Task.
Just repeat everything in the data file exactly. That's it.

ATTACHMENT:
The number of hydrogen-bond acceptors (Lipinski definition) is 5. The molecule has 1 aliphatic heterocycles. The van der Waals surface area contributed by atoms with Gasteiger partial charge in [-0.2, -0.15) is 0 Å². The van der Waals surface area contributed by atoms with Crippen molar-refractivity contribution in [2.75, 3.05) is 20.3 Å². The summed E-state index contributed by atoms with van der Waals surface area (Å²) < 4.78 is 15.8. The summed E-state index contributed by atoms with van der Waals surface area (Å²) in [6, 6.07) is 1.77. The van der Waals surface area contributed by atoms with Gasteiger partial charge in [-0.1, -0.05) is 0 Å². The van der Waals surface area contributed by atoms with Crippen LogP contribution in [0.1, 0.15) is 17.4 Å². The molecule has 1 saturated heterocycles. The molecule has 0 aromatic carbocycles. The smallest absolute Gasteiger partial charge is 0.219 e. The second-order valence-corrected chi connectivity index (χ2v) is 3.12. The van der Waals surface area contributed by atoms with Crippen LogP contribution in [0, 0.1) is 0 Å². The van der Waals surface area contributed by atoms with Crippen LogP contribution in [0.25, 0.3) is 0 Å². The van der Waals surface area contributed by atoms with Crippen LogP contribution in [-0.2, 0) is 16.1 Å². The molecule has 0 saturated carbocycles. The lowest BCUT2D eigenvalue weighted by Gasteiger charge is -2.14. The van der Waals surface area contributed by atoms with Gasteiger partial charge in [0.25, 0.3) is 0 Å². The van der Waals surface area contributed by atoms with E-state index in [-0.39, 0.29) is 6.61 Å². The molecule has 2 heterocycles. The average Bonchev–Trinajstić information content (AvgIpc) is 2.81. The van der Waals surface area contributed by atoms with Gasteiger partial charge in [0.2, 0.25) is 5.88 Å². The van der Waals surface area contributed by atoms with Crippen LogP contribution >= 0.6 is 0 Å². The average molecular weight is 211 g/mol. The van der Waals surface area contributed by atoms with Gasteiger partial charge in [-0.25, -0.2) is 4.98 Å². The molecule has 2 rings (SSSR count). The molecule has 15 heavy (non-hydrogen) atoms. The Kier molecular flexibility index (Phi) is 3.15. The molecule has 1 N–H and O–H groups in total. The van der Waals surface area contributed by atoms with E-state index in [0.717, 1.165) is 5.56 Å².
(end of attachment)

The number of hydrogen-bond acceptors (Lipinski definition) is 5. The molecule has 1 aliphatic heterocycles. The van der Waals surface area contributed by atoms with Gasteiger partial charge in [-0.2, -0.15) is 0 Å². The van der Waals surface area contributed by atoms with Crippen molar-refractivity contribution in [2.75, 3.05) is 20.3 Å². The summed E-state index contributed by atoms with van der Waals surface area (Å²) < 4.78 is 15.8. The summed E-state index contributed by atoms with van der Waals surface area (Å²) in [6, 6.07) is 1.77. The van der Waals surface area contributed by atoms with Gasteiger partial charge in [-0.1, -0.05) is 0 Å². The van der Waals surface area contributed by atoms with Crippen LogP contribution in [0.1, 0.15) is 17.4 Å². The molecule has 1 saturated heterocycles. The molecule has 0 aromatic carbocycles. The smallest absolute Gasteiger partial charge is 0.219 e. The second-order valence-corrected chi connectivity index (χ2v) is 3.12. The van der Waals surface area contributed by atoms with Crippen LogP contribution in [0, 0.1) is 0 Å². The van der Waals surface area contributed by atoms with Crippen LogP contribution in [0.25, 0.3) is 0 Å². The van der Waals surface area contributed by atoms with Crippen LogP contribution in [-0.2, 0) is 16.1 Å². The molecule has 0 saturated carbocycles. The lowest BCUT2D eigenvalue weighted by Gasteiger charge is -2.14. The van der Waals surface area contributed by atoms with Gasteiger partial charge in [0.25, 0.3) is 0 Å². The van der Waals surface area contributed by atoms with E-state index in [-0.39, 0.29) is 6.61 Å². The molecule has 2 heterocycles. The average Bonchev–Trinajstić information content (AvgIpc) is 2.81. The van der Waals surface area contributed by atoms with Gasteiger partial charge in [0.2, 0.25) is 5.88 Å². The van der Waals surface area contributed by atoms with Crippen LogP contribution >= 0.6 is 0 Å². The average molecular weight is 211 g/mol. The van der Waals surface area contributed by atoms with Gasteiger partial charge in [-0.25, -0.2) is 4.98 Å². The molecule has 2 rings (SSSR count). The molecule has 15 heavy (non-hydrogen) atoms. The Kier molecular flexibility index (Phi) is 3.15. The molecule has 1 N–H and O–H groups in total. The van der Waals surface area contributed by atoms with E-state index in [0.717, 1.165) is 5.56 Å².